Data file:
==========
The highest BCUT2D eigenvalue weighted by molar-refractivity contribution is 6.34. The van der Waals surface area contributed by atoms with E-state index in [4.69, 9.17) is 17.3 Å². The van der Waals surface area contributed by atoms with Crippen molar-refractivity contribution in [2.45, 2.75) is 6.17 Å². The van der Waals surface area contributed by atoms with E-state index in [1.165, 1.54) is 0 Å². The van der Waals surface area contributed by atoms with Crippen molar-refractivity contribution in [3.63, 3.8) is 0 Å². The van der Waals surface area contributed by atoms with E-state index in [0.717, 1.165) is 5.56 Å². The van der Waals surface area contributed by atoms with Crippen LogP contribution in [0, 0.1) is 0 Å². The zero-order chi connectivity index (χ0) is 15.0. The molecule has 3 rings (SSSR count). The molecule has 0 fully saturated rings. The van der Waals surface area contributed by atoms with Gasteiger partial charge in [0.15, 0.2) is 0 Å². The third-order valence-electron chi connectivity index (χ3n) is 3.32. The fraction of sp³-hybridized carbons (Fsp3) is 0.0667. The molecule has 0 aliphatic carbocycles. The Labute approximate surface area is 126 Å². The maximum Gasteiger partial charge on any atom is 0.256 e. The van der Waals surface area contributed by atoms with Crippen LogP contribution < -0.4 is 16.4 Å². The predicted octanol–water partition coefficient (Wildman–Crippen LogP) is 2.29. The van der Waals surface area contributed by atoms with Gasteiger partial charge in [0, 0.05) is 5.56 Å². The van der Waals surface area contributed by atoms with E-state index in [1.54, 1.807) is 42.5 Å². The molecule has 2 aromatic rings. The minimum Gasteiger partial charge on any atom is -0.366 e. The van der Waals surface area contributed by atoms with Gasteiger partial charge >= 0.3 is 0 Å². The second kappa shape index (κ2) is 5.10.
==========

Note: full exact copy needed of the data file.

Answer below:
The highest BCUT2D eigenvalue weighted by molar-refractivity contribution is 6.34. The van der Waals surface area contributed by atoms with E-state index in [4.69, 9.17) is 17.3 Å². The van der Waals surface area contributed by atoms with Crippen molar-refractivity contribution in [2.45, 2.75) is 6.17 Å². The van der Waals surface area contributed by atoms with E-state index in [1.165, 1.54) is 0 Å². The van der Waals surface area contributed by atoms with Crippen molar-refractivity contribution in [3.63, 3.8) is 0 Å². The van der Waals surface area contributed by atoms with E-state index in [0.717, 1.165) is 5.56 Å². The van der Waals surface area contributed by atoms with Crippen LogP contribution in [0, 0.1) is 0 Å². The zero-order chi connectivity index (χ0) is 15.0. The molecule has 3 rings (SSSR count). The molecule has 0 fully saturated rings. The van der Waals surface area contributed by atoms with Gasteiger partial charge in [0.15, 0.2) is 0 Å². The third-order valence-electron chi connectivity index (χ3n) is 3.32. The fraction of sp³-hybridized carbons (Fsp3) is 0.0667. The molecule has 0 aliphatic carbocycles. The Labute approximate surface area is 126 Å². The maximum Gasteiger partial charge on any atom is 0.256 e. The van der Waals surface area contributed by atoms with Crippen LogP contribution < -0.4 is 16.4 Å². The predicted octanol–water partition coefficient (Wildman–Crippen LogP) is 2.29. The van der Waals surface area contributed by atoms with Gasteiger partial charge in [0, 0.05) is 5.56 Å². The van der Waals surface area contributed by atoms with E-state index in [1.54, 1.807) is 42.5 Å². The molecule has 2 aromatic rings. The minimum Gasteiger partial charge on any atom is -0.366 e. The van der Waals surface area contributed by atoms with Gasteiger partial charge >= 0.3 is 0 Å². The second kappa shape index (κ2) is 5.10.